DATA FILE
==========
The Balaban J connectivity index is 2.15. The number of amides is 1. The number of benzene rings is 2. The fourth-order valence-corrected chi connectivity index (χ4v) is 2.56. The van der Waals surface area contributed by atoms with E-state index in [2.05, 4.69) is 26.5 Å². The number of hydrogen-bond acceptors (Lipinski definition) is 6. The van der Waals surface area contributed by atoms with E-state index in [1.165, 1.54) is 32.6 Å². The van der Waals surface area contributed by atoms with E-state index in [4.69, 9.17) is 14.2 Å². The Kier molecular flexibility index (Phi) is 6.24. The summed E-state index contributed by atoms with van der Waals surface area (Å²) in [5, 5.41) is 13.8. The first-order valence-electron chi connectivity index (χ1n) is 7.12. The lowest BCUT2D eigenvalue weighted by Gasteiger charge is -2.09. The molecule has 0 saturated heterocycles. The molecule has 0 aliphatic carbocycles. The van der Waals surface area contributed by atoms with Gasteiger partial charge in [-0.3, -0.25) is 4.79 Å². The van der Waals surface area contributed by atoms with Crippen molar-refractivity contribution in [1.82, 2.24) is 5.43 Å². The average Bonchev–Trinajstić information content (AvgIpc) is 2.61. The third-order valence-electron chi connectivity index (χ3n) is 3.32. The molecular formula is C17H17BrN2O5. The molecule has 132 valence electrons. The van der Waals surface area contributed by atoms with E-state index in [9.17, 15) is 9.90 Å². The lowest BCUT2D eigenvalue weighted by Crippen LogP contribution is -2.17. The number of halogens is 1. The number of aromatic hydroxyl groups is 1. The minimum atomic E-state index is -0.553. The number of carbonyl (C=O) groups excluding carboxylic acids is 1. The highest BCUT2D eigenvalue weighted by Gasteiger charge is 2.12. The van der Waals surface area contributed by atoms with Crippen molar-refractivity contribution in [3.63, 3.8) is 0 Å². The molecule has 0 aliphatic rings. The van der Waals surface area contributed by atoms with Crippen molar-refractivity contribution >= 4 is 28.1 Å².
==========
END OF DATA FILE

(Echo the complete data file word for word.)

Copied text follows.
The Balaban J connectivity index is 2.15. The number of amides is 1. The number of benzene rings is 2. The fourth-order valence-corrected chi connectivity index (χ4v) is 2.56. The van der Waals surface area contributed by atoms with E-state index in [2.05, 4.69) is 26.5 Å². The number of hydrogen-bond acceptors (Lipinski definition) is 6. The van der Waals surface area contributed by atoms with E-state index in [1.165, 1.54) is 32.6 Å². The van der Waals surface area contributed by atoms with E-state index in [4.69, 9.17) is 14.2 Å². The Kier molecular flexibility index (Phi) is 6.24. The summed E-state index contributed by atoms with van der Waals surface area (Å²) in [5, 5.41) is 13.8. The first-order valence-electron chi connectivity index (χ1n) is 7.12. The lowest BCUT2D eigenvalue weighted by Gasteiger charge is -2.09. The molecule has 0 saturated heterocycles. The molecule has 0 aliphatic carbocycles. The van der Waals surface area contributed by atoms with Gasteiger partial charge in [-0.3, -0.25) is 4.79 Å². The van der Waals surface area contributed by atoms with Crippen molar-refractivity contribution in [1.82, 2.24) is 5.43 Å². The average Bonchev–Trinajstić information content (AvgIpc) is 2.61. The third-order valence-electron chi connectivity index (χ3n) is 3.32. The molecular formula is C17H17BrN2O5. The molecule has 132 valence electrons. The van der Waals surface area contributed by atoms with E-state index in [9.17, 15) is 9.90 Å². The lowest BCUT2D eigenvalue weighted by Crippen LogP contribution is -2.17. The number of halogens is 1. The number of aromatic hydroxyl groups is 1. The minimum atomic E-state index is -0.553. The number of carbonyl (C=O) groups excluding carboxylic acids is 1. The highest BCUT2D eigenvalue weighted by Gasteiger charge is 2.12. The van der Waals surface area contributed by atoms with Crippen molar-refractivity contribution in [3.63, 3.8) is 0 Å². The molecule has 0 aliphatic rings. The van der Waals surface area contributed by atoms with Crippen molar-refractivity contribution >= 4 is 28.1 Å².